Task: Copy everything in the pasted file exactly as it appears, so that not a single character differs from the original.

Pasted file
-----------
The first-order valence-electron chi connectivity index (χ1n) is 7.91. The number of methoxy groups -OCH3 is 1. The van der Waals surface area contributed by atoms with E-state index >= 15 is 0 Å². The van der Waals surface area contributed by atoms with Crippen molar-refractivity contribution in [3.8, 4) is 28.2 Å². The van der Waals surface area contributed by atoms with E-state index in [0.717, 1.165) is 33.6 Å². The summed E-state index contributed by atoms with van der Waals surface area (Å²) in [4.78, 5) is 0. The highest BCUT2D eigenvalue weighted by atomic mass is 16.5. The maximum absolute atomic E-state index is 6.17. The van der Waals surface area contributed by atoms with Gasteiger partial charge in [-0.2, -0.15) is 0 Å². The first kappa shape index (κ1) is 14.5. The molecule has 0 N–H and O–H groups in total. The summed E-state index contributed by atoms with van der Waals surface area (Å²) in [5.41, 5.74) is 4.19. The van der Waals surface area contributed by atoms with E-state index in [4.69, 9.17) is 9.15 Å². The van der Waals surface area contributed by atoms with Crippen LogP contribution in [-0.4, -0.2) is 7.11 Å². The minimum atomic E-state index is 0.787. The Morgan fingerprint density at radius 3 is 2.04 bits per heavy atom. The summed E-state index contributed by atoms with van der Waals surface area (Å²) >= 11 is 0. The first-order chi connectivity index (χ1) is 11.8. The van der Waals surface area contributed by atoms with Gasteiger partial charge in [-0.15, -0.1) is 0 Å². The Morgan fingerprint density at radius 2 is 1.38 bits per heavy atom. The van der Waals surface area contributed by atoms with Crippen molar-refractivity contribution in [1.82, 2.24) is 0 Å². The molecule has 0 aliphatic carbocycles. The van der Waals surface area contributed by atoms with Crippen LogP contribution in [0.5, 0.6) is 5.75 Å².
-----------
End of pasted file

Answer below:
The first-order valence-electron chi connectivity index (χ1n) is 7.91. The number of methoxy groups -OCH3 is 1. The van der Waals surface area contributed by atoms with E-state index >= 15 is 0 Å². The van der Waals surface area contributed by atoms with Crippen molar-refractivity contribution in [3.8, 4) is 28.2 Å². The van der Waals surface area contributed by atoms with E-state index in [0.717, 1.165) is 33.6 Å². The summed E-state index contributed by atoms with van der Waals surface area (Å²) in [4.78, 5) is 0. The highest BCUT2D eigenvalue weighted by atomic mass is 16.5. The maximum absolute atomic E-state index is 6.17. The van der Waals surface area contributed by atoms with Gasteiger partial charge in [-0.2, -0.15) is 0 Å². The first kappa shape index (κ1) is 14.5. The molecule has 0 N–H and O–H groups in total. The summed E-state index contributed by atoms with van der Waals surface area (Å²) in [5.41, 5.74) is 4.19. The van der Waals surface area contributed by atoms with E-state index in [4.69, 9.17) is 9.15 Å². The van der Waals surface area contributed by atoms with Crippen LogP contribution in [-0.4, -0.2) is 7.11 Å². The minimum atomic E-state index is 0.787. The Morgan fingerprint density at radius 3 is 2.04 bits per heavy atom. The summed E-state index contributed by atoms with van der Waals surface area (Å²) >= 11 is 0. The first-order chi connectivity index (χ1) is 11.8. The van der Waals surface area contributed by atoms with Gasteiger partial charge in [-0.15, -0.1) is 0 Å². The Morgan fingerprint density at radius 2 is 1.38 bits per heavy atom. The van der Waals surface area contributed by atoms with Crippen molar-refractivity contribution in [1.82, 2.24) is 0 Å². The molecule has 0 aliphatic carbocycles. The van der Waals surface area contributed by atoms with Crippen LogP contribution in [0.5, 0.6) is 5.75 Å².